We’re collecting thousands of leaf, seed, and wood samples to create databases of the chemical and genetic signatures of tree species throughout their ranges. This information will power new tools to reveal the origin of any sample of timber––taking away illegal loggers’ ability to sneak poached trees into the world’s wood supply.
The project has sent volunteers out for five species so far: eastern black walnut, coast redwood, bigleaf maple, western redcedar, and Alaska yellow-cedar. Volunteers have contributed samples from these vulnerable species that are the basis of new DNA and chemical databases that law enforcement and our scientific partners can use to combat timber poaching, a growing crime in the US and worldwide.
In 2022, you can adventure to protect eastern white oak trees from illegal logging. These majestic trees stabilize the soil, provide abundant vertical habitat, and play an important role in maintaining clean cool streams.
Outdoor adventurers have unique skills to collect tree samples across a wide range of locations and at the large scale needed to encompass a species’ geographic ranges. Hiking, mountain biking, backcountry skiing, rock climbing, whitewater kayaking, and other activities bring our volunteers to places few others venture.
In the map below, see the species and locations for samples collected since 2018.
Once collected, our samples will undergo two forms of processing: Mass Spectrometry-Data Analysis in Real Time (MS-DART or DART) and genetic analysis.
DART will reveal distinct chemical signatures in each sample. As the tree takes up water and nutrients through its roots throughout its life, it develops a distinct chemical signature. Recognizing these signatures will allow authorities to identify the geographic origin of a sample.
Genetic analysis reveals the naturally occurring variation and interrelatedness of all trees within a species. It will be used like the DART analysis to identify the origin of future timber samples, and to increase our understanding of the adaptations of the species to particular conditions throughout their ranges. This will allow for better management of existing and expanding forests. The resulting database will yield a “family tree” like no other.
Planning, permitting, analysis, interpretation, and implementation all require the coordinated actions of many players. We are proud to be working with leading organizations in the research, management, and conservation of forests and tree species.
Our partners at the U.S. Forest Service and elsewhere will use the reference libraries of each tree species to track the movement of timber through supply chains, enforce anti-poaching regulations, empower responsible buyers, improve sustainable resource management, and help forest managers plan for the varied impacts of a changing climate.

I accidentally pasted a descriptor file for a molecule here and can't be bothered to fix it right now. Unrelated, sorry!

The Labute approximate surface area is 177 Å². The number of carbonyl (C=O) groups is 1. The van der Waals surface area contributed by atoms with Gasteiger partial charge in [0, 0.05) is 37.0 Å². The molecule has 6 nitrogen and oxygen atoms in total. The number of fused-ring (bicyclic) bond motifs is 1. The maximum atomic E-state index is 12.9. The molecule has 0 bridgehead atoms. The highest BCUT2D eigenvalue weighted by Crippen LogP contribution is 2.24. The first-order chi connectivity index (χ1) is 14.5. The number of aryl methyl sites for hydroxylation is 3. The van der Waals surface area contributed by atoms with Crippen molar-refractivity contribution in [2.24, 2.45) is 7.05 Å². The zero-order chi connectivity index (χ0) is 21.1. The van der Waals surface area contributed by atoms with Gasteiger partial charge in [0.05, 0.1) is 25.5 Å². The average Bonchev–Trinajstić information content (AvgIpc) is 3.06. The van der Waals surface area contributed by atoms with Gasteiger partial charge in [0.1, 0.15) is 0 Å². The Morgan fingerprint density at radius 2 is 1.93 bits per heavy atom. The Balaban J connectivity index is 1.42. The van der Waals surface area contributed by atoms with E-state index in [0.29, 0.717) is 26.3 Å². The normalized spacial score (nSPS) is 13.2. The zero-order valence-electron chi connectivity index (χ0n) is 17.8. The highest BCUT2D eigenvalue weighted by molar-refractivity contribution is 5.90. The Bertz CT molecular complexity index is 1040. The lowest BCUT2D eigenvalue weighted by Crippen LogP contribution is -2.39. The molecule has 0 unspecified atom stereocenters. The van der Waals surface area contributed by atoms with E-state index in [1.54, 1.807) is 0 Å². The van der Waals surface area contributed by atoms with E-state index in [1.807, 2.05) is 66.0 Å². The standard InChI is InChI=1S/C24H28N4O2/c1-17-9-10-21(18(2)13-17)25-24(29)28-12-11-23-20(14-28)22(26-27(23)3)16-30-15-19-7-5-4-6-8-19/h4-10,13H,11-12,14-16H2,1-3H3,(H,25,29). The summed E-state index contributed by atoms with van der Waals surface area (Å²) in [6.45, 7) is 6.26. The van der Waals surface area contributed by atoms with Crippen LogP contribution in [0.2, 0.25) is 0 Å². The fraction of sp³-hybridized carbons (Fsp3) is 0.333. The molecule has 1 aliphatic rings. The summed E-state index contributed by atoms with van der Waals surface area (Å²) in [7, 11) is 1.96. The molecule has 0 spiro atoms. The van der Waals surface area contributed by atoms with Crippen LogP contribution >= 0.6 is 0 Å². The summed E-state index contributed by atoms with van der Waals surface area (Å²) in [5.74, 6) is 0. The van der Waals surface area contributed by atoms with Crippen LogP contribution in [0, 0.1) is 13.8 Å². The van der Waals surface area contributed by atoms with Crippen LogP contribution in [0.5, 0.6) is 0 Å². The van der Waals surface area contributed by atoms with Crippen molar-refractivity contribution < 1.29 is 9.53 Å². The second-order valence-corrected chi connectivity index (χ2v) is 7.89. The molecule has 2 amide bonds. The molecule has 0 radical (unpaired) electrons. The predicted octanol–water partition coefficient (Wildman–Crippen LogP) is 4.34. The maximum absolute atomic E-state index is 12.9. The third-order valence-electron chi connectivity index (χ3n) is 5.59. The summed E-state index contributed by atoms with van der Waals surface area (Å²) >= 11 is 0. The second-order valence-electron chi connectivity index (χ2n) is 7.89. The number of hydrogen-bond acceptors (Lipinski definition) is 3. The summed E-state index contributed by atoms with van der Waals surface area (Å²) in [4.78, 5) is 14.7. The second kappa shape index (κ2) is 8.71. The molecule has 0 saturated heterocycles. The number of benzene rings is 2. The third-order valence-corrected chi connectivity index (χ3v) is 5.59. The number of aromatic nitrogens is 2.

The USA National Phenology Network collaborated with us for the eastern white oak project. The project protocols for eastern white oak data collection are based in part on the USA-NPN’s protocols aimed to understand how oaks are adapting to new environmental conditions. These data are a part of the Quercus Quest Campaign.
The Morton Arboretum is using samples gathered across the eastern white oak range to build tools useful in conserving native oak communities. By analyzing leafs collected by our volunteers, the researchers will train algorithms to identify the unique light wavelengths that oak leaves reflect. This technique will allow land managers to more accurately assess oak populations using remote imaging.
Hear what our Forest Service partners have to say about the project!
Six Species, One Massive Effort
Ranging from Alaska to California and from coast to coast, the six species we’ve targeted so far are particularly vulnerable to timber poaching. Many also are on the decline due to climate change. Each species faces its own challenges and has a biological, cultural, and conservation story of its own.
Eastern White Oak
(Quercus alba L.)
An increase in demand for eastern white oak for whiskey barrels as well as continuing lumber shortages from the pandemic are driving timber theft of this species. Data collection for this species runs from May through December 2022.
Once widespread across the United States, black walnut trees are becoming increasingly rare as high prices for its smooth, dark wood drive illegal logging. Data collection for this species is complete.
The tallest trees in the world, old-growth coast redwoods now occupy only 4% of their historic range. Understanding their genetic diversity will improve forest management and help guard against the negative impacts of climate change. Data collection for this species is complete.
This hardwood species whose common name reflects dinner-plate sized leaves, is targeted by timber thieves for spectacularly-patterned wood often used in guitars and furniture. Data collection for this species is complete.
Not a true cedar, but an arborvitae or “tree of life,” this species has provided indigenous communities with countless practical and cultural uses for thousands of years. Its continued value now makes it a target for illegal logging operations. Data collection for this species is complete.
A dramatic droop to its branches makes this species instantly recognizable even without seeing the tell-tale color of its wood. Now across large parts of its range, changing climate patterns are causing mass die-offs of this treasured tree. Data collection for this species is complete.